The 3 Phases of Money Throughout History
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What Is Money?
What we learn in school about money is what it does. However, a lot of us don’t know what money actually is. This is very unfortunate because in today’s society money is linked to everything in our lives; thus having a powerful effect on us. Don’t you think something of this importance would be taught with more clarity and depth in our schools? Let us explore this mysterious phenomenon.
Here’s a quote from monetary theorist and co-architect of the Euro, Bernard Lietaer:
“Money is an agreement by a community of people to accept a medium of exchange.”
Let’s break down that definition…
Money is an agreement…
“Agreement – an arrangement that is accepted by all parties to a transaction.”
…by a community of people…
“Community – a group of people sharing common interests.”
…to accept a medium of exchange.
“Medium of Exchange – anything generally accepted as representing a standard of value and exchangeable for goods or services.”
Here’s another quote by Anthropologist and Author, David Graeber:
“Money is a yardstick that measures debt.”
Let’s break down that quote as well.
“Money – an agreement”
….is a yardstick
“Yardstick – a measuring tool”
…that measures debt.
“Debt – an exchange that has not been brought to completion”
So by using both of these definitions, we can also say that…
Money is an agreement by a community of people that acts as a measuring tool for what they owe each other.
It is very important for you to understand that money, at its truest form, is not a thing we can hold or touch, but that it only exists in our minds, just like numbers. These numbers represent human labor and the natural resources human labor develops. We can use currency ( bits of information, paper, or any other portable item) to represent money, but we must not forget that it’s a human creation. This means it can be designed in different ways. Let’s explore how this human creation evolved throughout history.
Many people believe that the formation of money happened in this order: Barter, Money, and then Credit. Additionally, the belief is that money was created due to the inefficiency of barter, which Graeber suggests there’s no supportive evidence backing that idea. For example, if you had pigs and I had chickens, and I wanted your pigs but you didn’t want my chickens, then I have to find something you want in order to make the exchange happen. This is called “The Double Coincidence of Wants.”
However, according to Graeber, evidence suggests that money started out as an instrument of credit, or virtual money issued by a community of people in small villages in Mesopotamia as a medium of exchange.2 People didn’t carry around little pieces of silver, they put things on their tabs. Merchants and temples used expense accounts and kept record of who owed what on clay tablets. This type of currency was based on trust, and can also be called mutual credit.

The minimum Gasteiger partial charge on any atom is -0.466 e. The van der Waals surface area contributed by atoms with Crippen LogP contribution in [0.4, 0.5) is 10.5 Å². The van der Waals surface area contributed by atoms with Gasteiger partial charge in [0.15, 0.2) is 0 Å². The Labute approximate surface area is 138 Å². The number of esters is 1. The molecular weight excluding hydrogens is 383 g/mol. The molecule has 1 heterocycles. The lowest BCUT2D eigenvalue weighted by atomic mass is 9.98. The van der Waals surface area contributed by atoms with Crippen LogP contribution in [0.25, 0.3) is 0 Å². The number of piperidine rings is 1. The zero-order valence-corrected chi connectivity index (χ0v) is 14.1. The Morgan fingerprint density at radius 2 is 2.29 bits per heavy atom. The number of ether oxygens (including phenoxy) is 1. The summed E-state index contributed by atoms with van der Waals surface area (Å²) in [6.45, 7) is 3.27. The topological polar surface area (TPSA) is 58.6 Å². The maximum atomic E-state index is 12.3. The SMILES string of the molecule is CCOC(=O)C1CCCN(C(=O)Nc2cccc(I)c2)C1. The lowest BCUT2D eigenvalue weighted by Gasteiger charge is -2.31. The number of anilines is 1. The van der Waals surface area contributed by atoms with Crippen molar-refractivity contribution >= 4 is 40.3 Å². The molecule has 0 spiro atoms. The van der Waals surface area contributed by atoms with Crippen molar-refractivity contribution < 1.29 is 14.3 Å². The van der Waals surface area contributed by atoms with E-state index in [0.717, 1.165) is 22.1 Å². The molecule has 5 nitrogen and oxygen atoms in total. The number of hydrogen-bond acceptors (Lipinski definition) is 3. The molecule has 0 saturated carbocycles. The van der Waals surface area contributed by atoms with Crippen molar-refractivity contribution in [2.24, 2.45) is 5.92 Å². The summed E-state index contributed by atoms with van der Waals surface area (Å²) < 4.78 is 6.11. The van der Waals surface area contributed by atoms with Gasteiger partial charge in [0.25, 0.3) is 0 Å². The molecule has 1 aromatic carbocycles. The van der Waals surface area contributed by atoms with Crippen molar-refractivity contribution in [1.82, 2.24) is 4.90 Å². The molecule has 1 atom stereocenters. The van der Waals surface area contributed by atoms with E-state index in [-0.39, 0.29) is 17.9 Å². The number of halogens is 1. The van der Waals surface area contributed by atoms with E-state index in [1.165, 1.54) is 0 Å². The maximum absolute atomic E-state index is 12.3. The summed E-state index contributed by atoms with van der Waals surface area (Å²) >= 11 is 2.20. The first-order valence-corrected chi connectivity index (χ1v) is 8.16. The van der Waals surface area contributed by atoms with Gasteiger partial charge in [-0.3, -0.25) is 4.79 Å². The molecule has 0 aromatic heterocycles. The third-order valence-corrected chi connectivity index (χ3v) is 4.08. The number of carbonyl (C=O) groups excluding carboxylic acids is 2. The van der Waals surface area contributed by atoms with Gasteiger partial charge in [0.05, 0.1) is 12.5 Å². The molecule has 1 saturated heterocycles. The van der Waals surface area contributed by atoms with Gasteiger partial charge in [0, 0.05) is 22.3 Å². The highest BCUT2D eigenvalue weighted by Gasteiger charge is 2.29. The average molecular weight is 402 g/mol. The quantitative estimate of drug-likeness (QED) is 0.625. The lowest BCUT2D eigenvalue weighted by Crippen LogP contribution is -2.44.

Graeber also suggests that coined money, in the form of precious metals such as gold and silver (commodity money), were created as a way for the king to pay his military so they could buy things they needed, such as food, from the local residents in conquered countries 2. The local residents would then pay a tax in the form of the coined money they got from the soldiers, to the king. Essentially, when the king did this, he employed everyone in the newly conquered town to get the soldiers the things they needed. Coined money and taxes were used as ways to create markets. Markets were created as side effects of military operations. Basically, when a king issued currency to the newly conquered areas, the people essentially pledged their labor to him.
Besides coins, people have used items such as sea shells, salt, tobacco, seeds and cattle as money. Back in ancient Egypt, warehouse receipts had also been known to be used as money. For example, if I harvested a certain amount of wheat and brought it to a warehouse, they’d give me a receipt that represented how much wheat I stored. I could then trade that receipt instead of barrels of wheat for the goods or service I needed.
Some of the first known creations of paper money were found in China around 960 A.D.2 Fast forward to 19th and 20th centuries, people had paper money backed by gold and silver. People then had the ability to redeem their money for those precious metals. From Money 2.0, we transitioned into Money 3.0, fiat money.
The main form of money today is fiat money. Fiat is a latin word that means “let it be done; it shall be.” Fiat money gets its value from government regulation or law. There is nothing backing the currency such as gold or silver anymore, just our faith in government and the ability to pay taxes and public debts with it. So, if by chance people lost faith in their government, the fiat currency would then become worthless. Ultimately, that means this form of currency is based on trust and confidence. Fiat money isn’t good or bad per say, it just depends on how it is managed. This type of money is elastic like a rubberband, and can expand in supply when the right conditions call for it. However, by having this elastic feature, the currency can also “pop” like a rubber band as well, if abused.